The secular bull market in the dollar turns a very quiet 6 years old in March and we should see some real upside fireworks this year. I am most intrigued by the Treasury bond market here as sentiment continues to be awful and price is just starting to percolate. We have already seen very strong moves in the investment grade bond market which you can see using LQD and the much maligned muni bond market is showing some good signs this year. Use MUB as a proxy for that.
While I do not like commodities as a whole, copper has a short-term set up that has at least 2:1 risk reward to the long side. Corn looks really interesting here as sentiment has been at bear market killing levels and price is just beginning to turn around. Hmmmmm. That could be just a short-term play or end up being the trade of 2014.
The overly anticipated employment report showed a disappointing 74,000 jobs being created in December. I have already heard the pundits argue away ad nauseam this report as an outlier that will be revised higher in subsequent months, something I don’t rule out. However, they also reason that all is great and our economy is about to go into warp speed.
I could not disagree more as I have since the economy bottomed in 2009. All was not ok in 2009 or 2010 or 2011 or 2012 or 2013 and not now. We continue to live through a very typical post economic crisis recovery that will a full economic cycle to normalize. As I have said ad nauseam, when we get to the other side of the next recession, all will be back to whatever normal is, but that is a ways away.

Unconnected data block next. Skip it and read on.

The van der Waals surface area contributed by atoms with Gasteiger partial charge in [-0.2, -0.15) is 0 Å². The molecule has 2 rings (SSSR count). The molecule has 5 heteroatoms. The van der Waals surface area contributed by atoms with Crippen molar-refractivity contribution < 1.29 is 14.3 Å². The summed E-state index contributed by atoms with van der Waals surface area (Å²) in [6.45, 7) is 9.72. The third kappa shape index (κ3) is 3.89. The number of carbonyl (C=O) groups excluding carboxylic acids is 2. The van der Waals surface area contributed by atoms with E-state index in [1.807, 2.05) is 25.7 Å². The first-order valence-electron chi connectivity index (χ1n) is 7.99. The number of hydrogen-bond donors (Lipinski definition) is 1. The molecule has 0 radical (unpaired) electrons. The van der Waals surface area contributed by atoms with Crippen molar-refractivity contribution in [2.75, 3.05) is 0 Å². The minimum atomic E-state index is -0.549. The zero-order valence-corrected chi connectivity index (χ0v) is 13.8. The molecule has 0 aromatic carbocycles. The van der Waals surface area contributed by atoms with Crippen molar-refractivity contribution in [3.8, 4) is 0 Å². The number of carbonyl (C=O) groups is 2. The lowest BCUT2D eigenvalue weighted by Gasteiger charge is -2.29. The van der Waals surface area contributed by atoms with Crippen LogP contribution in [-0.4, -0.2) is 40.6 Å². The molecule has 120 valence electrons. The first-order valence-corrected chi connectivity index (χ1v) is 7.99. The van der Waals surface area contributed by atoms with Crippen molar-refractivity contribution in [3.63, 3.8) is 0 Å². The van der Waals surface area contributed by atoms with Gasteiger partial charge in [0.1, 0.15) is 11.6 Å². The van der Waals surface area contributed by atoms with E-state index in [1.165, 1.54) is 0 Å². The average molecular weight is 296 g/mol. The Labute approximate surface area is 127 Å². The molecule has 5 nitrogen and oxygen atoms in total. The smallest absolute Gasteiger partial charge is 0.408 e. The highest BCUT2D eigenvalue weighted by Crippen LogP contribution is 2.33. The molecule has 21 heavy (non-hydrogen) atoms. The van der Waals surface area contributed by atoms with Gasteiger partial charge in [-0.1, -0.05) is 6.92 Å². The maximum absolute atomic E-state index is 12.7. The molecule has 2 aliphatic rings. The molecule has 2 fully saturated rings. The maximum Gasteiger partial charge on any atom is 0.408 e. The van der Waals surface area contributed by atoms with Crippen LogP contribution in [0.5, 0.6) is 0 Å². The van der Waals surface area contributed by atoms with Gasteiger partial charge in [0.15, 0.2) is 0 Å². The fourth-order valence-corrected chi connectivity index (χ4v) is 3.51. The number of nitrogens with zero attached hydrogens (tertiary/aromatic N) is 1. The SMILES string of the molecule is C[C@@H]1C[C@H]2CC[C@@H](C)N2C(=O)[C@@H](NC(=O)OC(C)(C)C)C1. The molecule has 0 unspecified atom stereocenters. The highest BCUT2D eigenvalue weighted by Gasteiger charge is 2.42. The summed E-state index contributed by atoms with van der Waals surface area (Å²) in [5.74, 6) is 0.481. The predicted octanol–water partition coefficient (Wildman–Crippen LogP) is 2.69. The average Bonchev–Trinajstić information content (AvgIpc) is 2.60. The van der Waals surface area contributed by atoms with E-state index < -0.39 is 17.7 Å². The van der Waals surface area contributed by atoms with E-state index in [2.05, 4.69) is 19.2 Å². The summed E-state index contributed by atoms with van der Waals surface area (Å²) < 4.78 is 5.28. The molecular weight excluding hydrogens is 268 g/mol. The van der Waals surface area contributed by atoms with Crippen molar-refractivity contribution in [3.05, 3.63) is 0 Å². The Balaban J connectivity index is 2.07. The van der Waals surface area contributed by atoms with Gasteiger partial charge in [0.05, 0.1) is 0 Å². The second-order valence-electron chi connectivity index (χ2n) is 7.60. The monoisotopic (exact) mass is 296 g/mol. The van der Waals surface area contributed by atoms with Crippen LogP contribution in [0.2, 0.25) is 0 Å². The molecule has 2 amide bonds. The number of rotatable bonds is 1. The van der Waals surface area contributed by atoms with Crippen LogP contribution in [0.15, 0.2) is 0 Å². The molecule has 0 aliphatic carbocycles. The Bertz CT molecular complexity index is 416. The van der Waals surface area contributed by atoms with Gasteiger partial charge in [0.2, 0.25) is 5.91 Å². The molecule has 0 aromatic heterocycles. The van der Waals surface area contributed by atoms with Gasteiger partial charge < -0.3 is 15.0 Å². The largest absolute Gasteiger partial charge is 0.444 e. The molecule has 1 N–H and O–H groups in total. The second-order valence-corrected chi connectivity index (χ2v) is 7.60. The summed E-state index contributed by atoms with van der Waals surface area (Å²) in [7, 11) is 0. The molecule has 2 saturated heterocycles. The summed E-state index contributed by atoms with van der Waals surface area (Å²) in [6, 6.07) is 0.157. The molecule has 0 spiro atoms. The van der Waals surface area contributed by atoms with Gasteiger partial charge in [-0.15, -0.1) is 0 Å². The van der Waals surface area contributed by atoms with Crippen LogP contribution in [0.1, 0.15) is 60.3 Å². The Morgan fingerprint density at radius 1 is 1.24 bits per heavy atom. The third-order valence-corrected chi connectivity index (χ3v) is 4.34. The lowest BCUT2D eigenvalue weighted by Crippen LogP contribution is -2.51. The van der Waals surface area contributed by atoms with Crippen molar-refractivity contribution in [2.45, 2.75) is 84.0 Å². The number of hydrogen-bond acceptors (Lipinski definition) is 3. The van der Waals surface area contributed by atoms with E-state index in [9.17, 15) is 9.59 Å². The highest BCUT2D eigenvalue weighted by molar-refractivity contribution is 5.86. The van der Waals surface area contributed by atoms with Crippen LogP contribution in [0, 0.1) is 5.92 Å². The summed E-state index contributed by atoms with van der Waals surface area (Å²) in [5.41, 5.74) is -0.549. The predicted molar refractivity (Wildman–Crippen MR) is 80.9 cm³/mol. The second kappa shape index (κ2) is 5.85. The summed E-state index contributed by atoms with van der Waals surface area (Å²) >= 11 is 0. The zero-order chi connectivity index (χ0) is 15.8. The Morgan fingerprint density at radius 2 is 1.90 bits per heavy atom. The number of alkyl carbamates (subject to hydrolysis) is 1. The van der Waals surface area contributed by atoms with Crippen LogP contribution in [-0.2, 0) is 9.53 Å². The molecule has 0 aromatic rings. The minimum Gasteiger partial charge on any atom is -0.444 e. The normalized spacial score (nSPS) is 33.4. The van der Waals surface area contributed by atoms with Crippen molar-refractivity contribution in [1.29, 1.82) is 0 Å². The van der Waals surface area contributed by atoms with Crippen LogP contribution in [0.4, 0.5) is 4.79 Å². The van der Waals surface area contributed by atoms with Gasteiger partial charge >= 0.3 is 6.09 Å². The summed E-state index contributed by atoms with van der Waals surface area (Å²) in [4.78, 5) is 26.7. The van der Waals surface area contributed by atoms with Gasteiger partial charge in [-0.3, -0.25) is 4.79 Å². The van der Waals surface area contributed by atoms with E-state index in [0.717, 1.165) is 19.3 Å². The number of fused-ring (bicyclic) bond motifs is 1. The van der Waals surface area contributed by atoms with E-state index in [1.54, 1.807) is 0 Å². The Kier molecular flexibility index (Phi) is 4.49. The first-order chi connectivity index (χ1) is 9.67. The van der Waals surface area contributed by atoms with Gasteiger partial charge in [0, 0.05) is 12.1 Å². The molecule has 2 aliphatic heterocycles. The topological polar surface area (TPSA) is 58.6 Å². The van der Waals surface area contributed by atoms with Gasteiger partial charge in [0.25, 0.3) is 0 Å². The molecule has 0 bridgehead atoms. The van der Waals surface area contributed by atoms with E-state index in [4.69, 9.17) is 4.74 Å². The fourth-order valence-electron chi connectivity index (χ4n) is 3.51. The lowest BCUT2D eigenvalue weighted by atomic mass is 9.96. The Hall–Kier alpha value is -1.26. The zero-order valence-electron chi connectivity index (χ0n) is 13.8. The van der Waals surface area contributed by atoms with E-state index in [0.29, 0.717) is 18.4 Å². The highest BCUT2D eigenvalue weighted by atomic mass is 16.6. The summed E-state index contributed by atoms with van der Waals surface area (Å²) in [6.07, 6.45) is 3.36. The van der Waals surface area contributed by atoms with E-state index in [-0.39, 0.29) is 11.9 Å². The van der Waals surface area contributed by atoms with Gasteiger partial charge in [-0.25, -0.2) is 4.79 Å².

Even if Friday’s number wasn’t pathetic at 74,000, the biggest concern is that the participation rate considers to hit multi decade lows. The unemployment rate may have dropped to 6.7%, but it got that way because workers are leaving the pool. They have stopped looking for work and are no longer included. The participation rate is down to the worst levels since 1978, certainly not an enviable time in our history when President Carter and the Fed made disastrous mistakes with our economy.
Moreover, according to the USA Today, we have now seen only the third time since 1948 when the participation rate has shrunk year over year. Of course, many of the perma bullish pundits explain all this away as demographics instead of despondency of the inability to find a job. I am not an economist and not an expert on the issue, but even if it is a combination of both, it is cause for concern.